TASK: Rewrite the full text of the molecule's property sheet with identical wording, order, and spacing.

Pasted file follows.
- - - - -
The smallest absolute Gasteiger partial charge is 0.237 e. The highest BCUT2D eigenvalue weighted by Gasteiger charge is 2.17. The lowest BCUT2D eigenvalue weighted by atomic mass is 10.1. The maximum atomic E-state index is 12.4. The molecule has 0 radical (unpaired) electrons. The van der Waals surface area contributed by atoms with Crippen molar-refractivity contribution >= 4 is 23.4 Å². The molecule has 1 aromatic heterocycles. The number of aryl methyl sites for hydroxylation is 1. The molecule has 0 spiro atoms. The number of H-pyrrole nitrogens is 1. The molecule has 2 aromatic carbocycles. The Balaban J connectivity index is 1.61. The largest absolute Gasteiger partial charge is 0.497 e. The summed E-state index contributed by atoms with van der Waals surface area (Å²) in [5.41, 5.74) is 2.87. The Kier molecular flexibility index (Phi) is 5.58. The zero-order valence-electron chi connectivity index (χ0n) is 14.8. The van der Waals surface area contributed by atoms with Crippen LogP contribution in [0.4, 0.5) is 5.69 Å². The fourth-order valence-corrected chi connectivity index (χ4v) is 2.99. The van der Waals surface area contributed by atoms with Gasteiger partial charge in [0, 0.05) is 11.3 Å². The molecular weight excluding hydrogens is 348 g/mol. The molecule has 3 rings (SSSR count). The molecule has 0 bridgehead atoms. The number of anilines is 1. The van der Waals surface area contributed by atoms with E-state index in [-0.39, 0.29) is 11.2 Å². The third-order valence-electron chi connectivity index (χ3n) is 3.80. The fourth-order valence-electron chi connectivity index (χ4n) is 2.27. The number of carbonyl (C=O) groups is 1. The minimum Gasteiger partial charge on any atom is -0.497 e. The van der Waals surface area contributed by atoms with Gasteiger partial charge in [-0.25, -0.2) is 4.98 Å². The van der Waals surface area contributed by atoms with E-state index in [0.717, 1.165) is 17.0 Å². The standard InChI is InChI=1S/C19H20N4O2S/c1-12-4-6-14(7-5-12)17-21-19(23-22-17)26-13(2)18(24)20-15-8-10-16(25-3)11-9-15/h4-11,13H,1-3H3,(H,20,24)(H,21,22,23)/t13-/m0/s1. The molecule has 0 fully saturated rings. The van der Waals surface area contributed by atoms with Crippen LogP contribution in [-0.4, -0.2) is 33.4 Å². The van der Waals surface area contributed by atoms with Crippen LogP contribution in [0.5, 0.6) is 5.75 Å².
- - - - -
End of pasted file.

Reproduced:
The smallest absolute Gasteiger partial charge is 0.237 e. The highest BCUT2D eigenvalue weighted by Gasteiger charge is 2.17. The lowest BCUT2D eigenvalue weighted by atomic mass is 10.1. The maximum atomic E-state index is 12.4. The molecule has 0 radical (unpaired) electrons. The van der Waals surface area contributed by atoms with Crippen molar-refractivity contribution >= 4 is 23.4 Å². The molecule has 1 aromatic heterocycles. The number of aryl methyl sites for hydroxylation is 1. The molecule has 0 spiro atoms. The number of H-pyrrole nitrogens is 1. The molecule has 2 aromatic carbocycles. The Balaban J connectivity index is 1.61. The largest absolute Gasteiger partial charge is 0.497 e. The summed E-state index contributed by atoms with van der Waals surface area (Å²) in [5.41, 5.74) is 2.87. The Kier molecular flexibility index (Phi) is 5.58. The zero-order valence-electron chi connectivity index (χ0n) is 14.8. The van der Waals surface area contributed by atoms with Crippen LogP contribution in [0.4, 0.5) is 5.69 Å². The fourth-order valence-corrected chi connectivity index (χ4v) is 2.99. The van der Waals surface area contributed by atoms with Gasteiger partial charge in [0, 0.05) is 11.3 Å². The molecular weight excluding hydrogens is 348 g/mol. The molecule has 3 rings (SSSR count). The molecule has 0 bridgehead atoms. The number of anilines is 1. The van der Waals surface area contributed by atoms with E-state index in [-0.39, 0.29) is 11.2 Å². The third-order valence-electron chi connectivity index (χ3n) is 3.80. The fourth-order valence-electron chi connectivity index (χ4n) is 2.27. The number of carbonyl (C=O) groups is 1. The minimum Gasteiger partial charge on any atom is -0.497 e. The van der Waals surface area contributed by atoms with Gasteiger partial charge in [-0.25, -0.2) is 4.98 Å². The van der Waals surface area contributed by atoms with E-state index in [0.717, 1.165) is 17.0 Å². The standard InChI is InChI=1S/C19H20N4O2S/c1-12-4-6-14(7-5-12)17-21-19(23-22-17)26-13(2)18(24)20-15-8-10-16(25-3)11-9-15/h4-11,13H,1-3H3,(H,20,24)(H,21,22,23)/t13-/m0/s1. The molecule has 0 fully saturated rings. The van der Waals surface area contributed by atoms with Crippen LogP contribution in [-0.4, -0.2) is 33.4 Å². The van der Waals surface area contributed by atoms with Crippen LogP contribution in [0.5, 0.6) is 5.75 Å².